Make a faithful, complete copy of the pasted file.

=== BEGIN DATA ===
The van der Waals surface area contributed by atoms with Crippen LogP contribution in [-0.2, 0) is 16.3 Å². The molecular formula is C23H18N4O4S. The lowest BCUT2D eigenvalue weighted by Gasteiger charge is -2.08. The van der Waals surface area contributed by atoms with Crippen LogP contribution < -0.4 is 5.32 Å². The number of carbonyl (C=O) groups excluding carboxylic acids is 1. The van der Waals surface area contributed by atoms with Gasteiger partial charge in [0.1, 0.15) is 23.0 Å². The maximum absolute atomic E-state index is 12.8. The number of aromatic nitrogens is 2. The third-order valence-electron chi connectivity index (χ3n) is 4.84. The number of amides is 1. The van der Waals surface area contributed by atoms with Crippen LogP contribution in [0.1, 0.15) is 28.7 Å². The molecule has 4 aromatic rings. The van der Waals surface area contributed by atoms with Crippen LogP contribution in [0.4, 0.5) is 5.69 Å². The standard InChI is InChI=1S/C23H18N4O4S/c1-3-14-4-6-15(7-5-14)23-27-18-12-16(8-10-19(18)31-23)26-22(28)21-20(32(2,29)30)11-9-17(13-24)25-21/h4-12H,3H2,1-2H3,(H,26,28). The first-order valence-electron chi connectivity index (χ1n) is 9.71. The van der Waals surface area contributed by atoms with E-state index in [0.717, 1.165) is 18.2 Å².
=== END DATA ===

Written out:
The van der Waals surface area contributed by atoms with Crippen LogP contribution in [-0.2, 0) is 16.3 Å². The molecular formula is C23H18N4O4S. The lowest BCUT2D eigenvalue weighted by Gasteiger charge is -2.08. The van der Waals surface area contributed by atoms with Crippen LogP contribution < -0.4 is 5.32 Å². The number of carbonyl (C=O) groups excluding carboxylic acids is 1. The van der Waals surface area contributed by atoms with Gasteiger partial charge in [0.1, 0.15) is 23.0 Å². The maximum absolute atomic E-state index is 12.8. The number of aromatic nitrogens is 2. The third-order valence-electron chi connectivity index (χ3n) is 4.84. The number of amides is 1. The van der Waals surface area contributed by atoms with Crippen LogP contribution in [0.1, 0.15) is 28.7 Å². The molecule has 4 aromatic rings. The van der Waals surface area contributed by atoms with Crippen LogP contribution in [0.4, 0.5) is 5.69 Å². The standard InChI is InChI=1S/C23H18N4O4S/c1-3-14-4-6-15(7-5-14)23-27-18-12-16(8-10-19(18)31-23)26-22(28)21-20(32(2,29)30)11-9-17(13-24)25-21/h4-12H,3H2,1-2H3,(H,26,28). The first-order valence-electron chi connectivity index (χ1n) is 9.71. The van der Waals surface area contributed by atoms with E-state index in [0.717, 1.165) is 18.2 Å².